Origin: United States
Dog Breed Group: Working Dog
Life Span: 14-16 Years
Weight: Male: 15-18, Female: 15-17
Height: Male: 20 -21.5, Female: 19-20.5
Origin of Name: The Blue Lacy was developed in the 1800s to help with herding, hunting, and ranch work in Texas.
|Size||Temperament||Shedding||Drooling||Monthly keeping cost|
Most of the precise details of Blue Lacey's history have been lost over time, but canine historians and fans of the breed have been able to tie together the general line of events. Blue lacey is usually classified as a type of curv. Many believe that a curve is a mixed breed or undesirable dog, but it is only as accurate as the use of the term in Great Britain and Ireland. In the United States, the term Curve is actually used to describe a large group of purebred and mixed breed dogs, similar to a hound or terrier. In general, Curs are medium to large dogs that are bred for their ability to perform large numbers of tasks, including stock work, herring, property protection, hog hunting, and small game hunting. The most well-known coored breeds are the Cathalla Leopard Dog, Mountain Curb, Black Mouth Tax and Tennessee Trending Brindle.
Although the origins of the curb-type dogs are unclear, they were almost certainly first developed in the British Isles. The etymology of the word, originally, is "Kardog", written from the earliest date of the word to 1200. At that time, the natives of the British Isles were of many different curb breeds, most of which specialized in hunting, shepherding or guarding. There is a great debate among experts as to whether the word Cure came from the Anglo-Saxon word, "curzon," which means "to grow", or the Gaelic word, "cue", which means, "dog." It is also not clear how these breeds evolved. However, most of the curs reports suggest that they were most prevalent in Ireland, Wales, Scotland, Borderland and Northern England. Since these are regions that have traditionally maintained the highest levels of Celtic influence, this would strongly suggest that the Curs were the Working Dogs of the Celtic people and their name is Celtic in origin. Although at one time Curs were almost certainly the most common dog in the British Isles, the development of more pure modern breeds such as the English Foxhound and Border Collie eventually left them to extinction.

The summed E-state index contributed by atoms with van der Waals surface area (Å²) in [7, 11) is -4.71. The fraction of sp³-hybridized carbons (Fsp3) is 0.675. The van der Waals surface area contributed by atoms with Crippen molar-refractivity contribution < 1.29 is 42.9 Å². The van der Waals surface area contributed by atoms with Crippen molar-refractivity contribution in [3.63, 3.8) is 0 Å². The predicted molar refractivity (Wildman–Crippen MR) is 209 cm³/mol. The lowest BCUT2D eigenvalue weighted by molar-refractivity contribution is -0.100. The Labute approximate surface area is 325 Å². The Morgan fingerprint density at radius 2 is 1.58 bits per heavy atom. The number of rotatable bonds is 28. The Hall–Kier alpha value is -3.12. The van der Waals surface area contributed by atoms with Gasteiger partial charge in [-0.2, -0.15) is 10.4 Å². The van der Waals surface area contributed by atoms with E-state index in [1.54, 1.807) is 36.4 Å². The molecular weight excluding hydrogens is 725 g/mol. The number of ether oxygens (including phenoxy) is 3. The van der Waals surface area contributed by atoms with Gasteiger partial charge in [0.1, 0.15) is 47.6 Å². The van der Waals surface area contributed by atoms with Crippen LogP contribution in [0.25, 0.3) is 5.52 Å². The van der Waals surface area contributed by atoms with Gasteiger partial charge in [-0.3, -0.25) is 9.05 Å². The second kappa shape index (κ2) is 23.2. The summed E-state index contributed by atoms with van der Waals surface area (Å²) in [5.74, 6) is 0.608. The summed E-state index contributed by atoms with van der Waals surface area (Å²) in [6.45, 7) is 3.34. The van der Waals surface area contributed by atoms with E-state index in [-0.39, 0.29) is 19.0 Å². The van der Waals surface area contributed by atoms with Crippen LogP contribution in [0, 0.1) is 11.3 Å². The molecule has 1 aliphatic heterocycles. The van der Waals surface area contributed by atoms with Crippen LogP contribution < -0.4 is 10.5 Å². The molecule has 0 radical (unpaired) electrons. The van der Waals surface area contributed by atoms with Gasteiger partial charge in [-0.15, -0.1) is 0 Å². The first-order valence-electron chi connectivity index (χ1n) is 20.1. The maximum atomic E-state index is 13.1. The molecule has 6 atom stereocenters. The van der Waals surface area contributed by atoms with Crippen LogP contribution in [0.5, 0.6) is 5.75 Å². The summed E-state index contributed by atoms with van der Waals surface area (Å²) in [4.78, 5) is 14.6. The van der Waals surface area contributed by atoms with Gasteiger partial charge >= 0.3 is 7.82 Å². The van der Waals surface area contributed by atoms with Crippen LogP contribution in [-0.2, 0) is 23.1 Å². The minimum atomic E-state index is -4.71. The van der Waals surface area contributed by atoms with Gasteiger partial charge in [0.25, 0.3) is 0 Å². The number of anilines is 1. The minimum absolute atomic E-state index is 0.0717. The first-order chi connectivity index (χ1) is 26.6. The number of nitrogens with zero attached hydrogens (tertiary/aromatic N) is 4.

When the British began colonizing the eastern seaboard of North America in the early 1600s, they also brought their dogs with them. Even the Mayflower brought at least two European dogs to Plymouth. Although record keeping was fairly sparse at the time, it is almost certain that many types of cure-type dogs were imported. However, because it was too expensive to carry dogs across the Atlantic and travel was so difficult that many animals were harmed, only a few individuals made it to the US. Once in America, many of these British dogs spent in their new environments. America is warmer than Great Britain, home to greater numbers of more toxic dog diseases and parasites, and also home to more species of threatened wildlife. This meant that a very small number of early European dogs survived for breeding in the American colonies. Breeders in American were forced to breed all available line of curbs together, and were almost certainly added to other breeds such as the Collie-type dog, Scunthoides, Spanish War Dog, French breed, and Native American. dogs. The resulting Cure-type dogs were incredibly friendly, capable of performing a wide variety of tasks, and were very well adapted to life in North America.